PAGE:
Music

Tuku: Bringing light and hope

Koketso Dlongolo

Zimbabwe's master of song Oliver Mtukudzi has just turned 60. But he shows no signs of slowing down, even after the death of his son.

Oliver Mtukudzi. (Oupa Nkosi)

Tall and lean, he wears a black hat and a casual T-shirt upon which the image of his late son, Samson, is emblazoned. Popularly known as “Tuku” to the multitudes of his fans throughout Africa, he sought to make light of his garlanded career by saying: “According to my mother, my birth cry was the most beautiful composition.”

Mtukudzi boasts a career that spans over 35 years in which he has performed all over the world. He explains his busy touring schedule by saying: “I am an artist born of Zimbabwe but not [just] for Zimbabwe,” he told the Mail & Guardian at the offices of his label, Sheer Music.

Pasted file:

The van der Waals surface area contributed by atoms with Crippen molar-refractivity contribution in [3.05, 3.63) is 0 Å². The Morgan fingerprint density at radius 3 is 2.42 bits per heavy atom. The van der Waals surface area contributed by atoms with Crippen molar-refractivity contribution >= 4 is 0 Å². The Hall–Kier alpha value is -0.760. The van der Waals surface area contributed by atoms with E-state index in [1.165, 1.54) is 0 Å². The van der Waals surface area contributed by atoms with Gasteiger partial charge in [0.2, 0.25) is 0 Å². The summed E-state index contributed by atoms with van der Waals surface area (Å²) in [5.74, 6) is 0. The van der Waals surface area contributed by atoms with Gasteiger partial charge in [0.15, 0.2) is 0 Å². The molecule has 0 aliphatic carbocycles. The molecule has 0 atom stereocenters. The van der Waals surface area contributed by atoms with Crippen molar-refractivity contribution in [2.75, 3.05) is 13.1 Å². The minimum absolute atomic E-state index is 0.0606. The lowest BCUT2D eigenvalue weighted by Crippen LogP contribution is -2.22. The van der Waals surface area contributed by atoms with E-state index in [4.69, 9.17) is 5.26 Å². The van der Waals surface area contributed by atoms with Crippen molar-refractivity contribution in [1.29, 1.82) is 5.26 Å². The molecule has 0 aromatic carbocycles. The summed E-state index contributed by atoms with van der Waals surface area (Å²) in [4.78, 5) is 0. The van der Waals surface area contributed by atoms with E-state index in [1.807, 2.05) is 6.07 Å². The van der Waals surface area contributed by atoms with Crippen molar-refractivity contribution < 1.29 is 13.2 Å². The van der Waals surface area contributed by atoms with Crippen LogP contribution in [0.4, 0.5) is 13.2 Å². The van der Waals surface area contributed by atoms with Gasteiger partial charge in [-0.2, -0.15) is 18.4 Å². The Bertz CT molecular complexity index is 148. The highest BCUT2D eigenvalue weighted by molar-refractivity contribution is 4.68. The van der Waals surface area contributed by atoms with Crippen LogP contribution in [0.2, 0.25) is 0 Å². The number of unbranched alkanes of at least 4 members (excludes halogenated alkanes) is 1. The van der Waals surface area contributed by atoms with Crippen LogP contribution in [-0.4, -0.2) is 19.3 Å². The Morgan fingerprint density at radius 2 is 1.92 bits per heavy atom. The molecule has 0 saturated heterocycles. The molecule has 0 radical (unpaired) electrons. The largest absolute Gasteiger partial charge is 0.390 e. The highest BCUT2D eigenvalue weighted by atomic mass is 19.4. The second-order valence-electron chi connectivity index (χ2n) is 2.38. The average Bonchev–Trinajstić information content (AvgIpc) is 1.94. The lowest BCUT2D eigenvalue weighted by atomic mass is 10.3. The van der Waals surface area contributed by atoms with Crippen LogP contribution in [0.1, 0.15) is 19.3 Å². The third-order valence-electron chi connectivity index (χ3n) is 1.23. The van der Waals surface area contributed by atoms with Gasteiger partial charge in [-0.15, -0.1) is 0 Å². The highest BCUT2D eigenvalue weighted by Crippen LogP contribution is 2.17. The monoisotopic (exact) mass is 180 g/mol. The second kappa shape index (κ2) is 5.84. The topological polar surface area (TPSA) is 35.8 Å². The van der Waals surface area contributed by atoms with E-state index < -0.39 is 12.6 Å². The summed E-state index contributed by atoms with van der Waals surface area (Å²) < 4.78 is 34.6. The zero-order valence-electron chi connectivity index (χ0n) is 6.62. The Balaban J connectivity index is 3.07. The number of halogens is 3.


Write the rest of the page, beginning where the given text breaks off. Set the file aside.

He strongly believes that the purpose of art is to bring life and hope to the people. By turning philosophical and contrarian, Mtukudzi sought to downplay his accomplishments by saying: “There’s no success in art [but] there’s achievement. I can achieve to touch your heart with a song but you cannot call that success because I still have to touch your heart again."

His latest album Sarawoga (Shona for “left alone”) is a tribute to his late son, who died in in a car accident in 2010 at the age of 21. Mtukudzi’s face lights up as he talks about Sam.

“He was a humble boy, easy to work with. I got to know him better when he was gone …when people came to pay their respects. He was a friend of people, both young and old.”

Mtukudzi did not stop performing even after his son’s death. He says: “Until now, I’m still learning to live with it … I used [performing] as therapy; I’d go on stage and weep. He was just something else.”

Oliver Mtukudzi will perform at the Market Theatre on November 24 from 8pm.

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